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CHINA IN TRANSITION / Vol. 73, No. 1 (Spring 2006)

Jean-Phillippe Béja, Guest Editor
Arien Mack, Editor

This issue of Social Research is another in our recurring series reflecting on important political and economic transitions in the world. The series began in 1988 with issues on the transition in East and Central Europe and the former Soviet Union that led up to and followed the collapse of Communism, which was marked by the destruction of the Berlin Wall in 1989. The current issue is a look at the remarkable transition now taking place in the People’s Republic of China. It is a transition to a market-economy, but it is not -nor is meant to be- a transition to democracy

In the past couple of years, not a day has passed without a newspaper headline calling attention to the “awakening of the dragon,” the rise of the 21st century superpower and the extreme pressure that a developing China is putting on world resources.


The first question we will try to answer is how did a Communist Party that rejected all forms of a market economy during its first 30 years in power succeed in establishing capitalism in China when so many attempts had failed after the mid-nineteenth century. Instead of relying on the traditional economic explanation based on labor, capital, and productivity that is favored by economists and that has been well discussed in the economic literature, we will focus more on the political and social factors that explain this acceleration of history. The second question is related to the different problems that the Chinese economy faces today. China has registered one of the fastest economic growth rates in the history of capitalism, but this take-off still appears fragile in many analyses, potentially reversible. Again, if we consider what has been achieved during 25 years of reform, the question we can ask is whether the problems that create the concern with fragility represent a real threat to the economic modernization launched in 1978, and to the definitive establishment of a capitalism system in China. Finally, a third question that has been repeated like a mantra in foreign government circles and by reformers in China: Will the economic transformations that have taken place in the People’s Republic soon lead to the emergence of a democratic regime that will enable China to complete its cycle of modernization?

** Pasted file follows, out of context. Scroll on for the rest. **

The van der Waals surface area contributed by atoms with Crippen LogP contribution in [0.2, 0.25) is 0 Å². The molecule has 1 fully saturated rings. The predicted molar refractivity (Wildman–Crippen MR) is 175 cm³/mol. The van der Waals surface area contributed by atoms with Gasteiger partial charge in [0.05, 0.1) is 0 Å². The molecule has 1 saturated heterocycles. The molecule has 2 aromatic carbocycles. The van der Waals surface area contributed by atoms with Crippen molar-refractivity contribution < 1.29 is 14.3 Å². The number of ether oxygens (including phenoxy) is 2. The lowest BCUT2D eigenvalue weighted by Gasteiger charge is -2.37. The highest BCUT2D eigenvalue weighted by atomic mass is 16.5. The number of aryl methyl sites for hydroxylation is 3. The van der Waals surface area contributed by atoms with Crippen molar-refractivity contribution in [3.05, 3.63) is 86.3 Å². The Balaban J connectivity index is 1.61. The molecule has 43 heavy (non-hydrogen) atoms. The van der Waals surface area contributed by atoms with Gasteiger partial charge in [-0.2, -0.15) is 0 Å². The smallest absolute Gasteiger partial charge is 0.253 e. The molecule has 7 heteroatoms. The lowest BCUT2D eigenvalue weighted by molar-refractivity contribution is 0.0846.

In traditional Chinese political philosophy, there has been a lack of explicit discussion on the power-responsibility (right-obligation) relationship or the contract state (of course, something like it may be found in Confucianism). Western learning does not lack such content. As Western countries have already resolved the question of power-responsibility correspondence by means of constitutional democracy, it has become a linguistic usage of theirs that is not all too logical but quite harmless in practice to discuss "big and small" questions without taking power and responsibility into account. Yet, were our countrymen, our compatriots, who are first of all muddleheaded about the relationship between power and responsibility, to take over and accept such language as theirs and discuss their problems, there would be great harm. If it is a mere academic error to say "State power does not go down to the county level," which in history is actually "The state is not responsible for anybody and anything below the county level," then the following will bring real harm.

The article analyzes the changing aspects of civil society in China. The study of state-society relations is a significant component of political science. The concept of civil society became popular among China specialists and pro-democracy scholars in exile only after the repression of the 1989 pro-democracy movement. The development of a civil society does not mean that the evolution of China will follow a pattern similar to that of Eastern Europe nor does it mean that the regime is democratizing.

The author presents a discussion about three dominating voices in present day China: That the status quo cannot possibly go on for long; that China should and certainly will be further "Westernized"; and "Confucianization" which declares "that China's future should emerge from its tradition and should be constructed in accordance with the spirit of Confucianism.